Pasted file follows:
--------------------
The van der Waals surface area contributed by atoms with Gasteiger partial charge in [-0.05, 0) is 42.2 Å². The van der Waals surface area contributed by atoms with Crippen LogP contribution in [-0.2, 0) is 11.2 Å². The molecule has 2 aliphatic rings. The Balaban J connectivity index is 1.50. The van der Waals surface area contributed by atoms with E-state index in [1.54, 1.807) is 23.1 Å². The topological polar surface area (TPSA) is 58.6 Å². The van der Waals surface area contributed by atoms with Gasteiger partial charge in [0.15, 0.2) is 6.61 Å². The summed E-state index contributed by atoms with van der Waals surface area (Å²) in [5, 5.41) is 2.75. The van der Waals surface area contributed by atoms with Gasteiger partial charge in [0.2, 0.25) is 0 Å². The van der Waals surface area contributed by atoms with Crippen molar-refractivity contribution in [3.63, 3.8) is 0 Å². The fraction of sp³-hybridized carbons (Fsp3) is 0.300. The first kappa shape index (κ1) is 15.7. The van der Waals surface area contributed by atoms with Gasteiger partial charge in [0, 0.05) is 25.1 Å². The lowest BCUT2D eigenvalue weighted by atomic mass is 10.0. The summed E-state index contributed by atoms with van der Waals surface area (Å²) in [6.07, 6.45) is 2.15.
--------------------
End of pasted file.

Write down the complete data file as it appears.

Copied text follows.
The van der Waals surface area contributed by atoms with Gasteiger partial charge in [-0.05, 0) is 42.2 Å². The van der Waals surface area contributed by atoms with Crippen LogP contribution in [-0.2, 0) is 11.2 Å². The molecule has 2 aliphatic rings. The Balaban J connectivity index is 1.50. The van der Waals surface area contributed by atoms with E-state index in [1.54, 1.807) is 23.1 Å². The topological polar surface area (TPSA) is 58.6 Å². The van der Waals surface area contributed by atoms with Gasteiger partial charge in [0.15, 0.2) is 6.61 Å². The summed E-state index contributed by atoms with van der Waals surface area (Å²) in [5, 5.41) is 2.75. The van der Waals surface area contributed by atoms with Gasteiger partial charge in [0.2, 0.25) is 0 Å². The van der Waals surface area contributed by atoms with Crippen molar-refractivity contribution in [3.63, 3.8) is 0 Å². The fraction of sp³-hybridized carbons (Fsp3) is 0.300. The first kappa shape index (κ1) is 15.7. The van der Waals surface area contributed by atoms with Gasteiger partial charge in [0, 0.05) is 25.1 Å². The lowest BCUT2D eigenvalue weighted by atomic mass is 10.0. The summed E-state index contributed by atoms with van der Waals surface area (Å²) in [6.07, 6.45) is 2.15.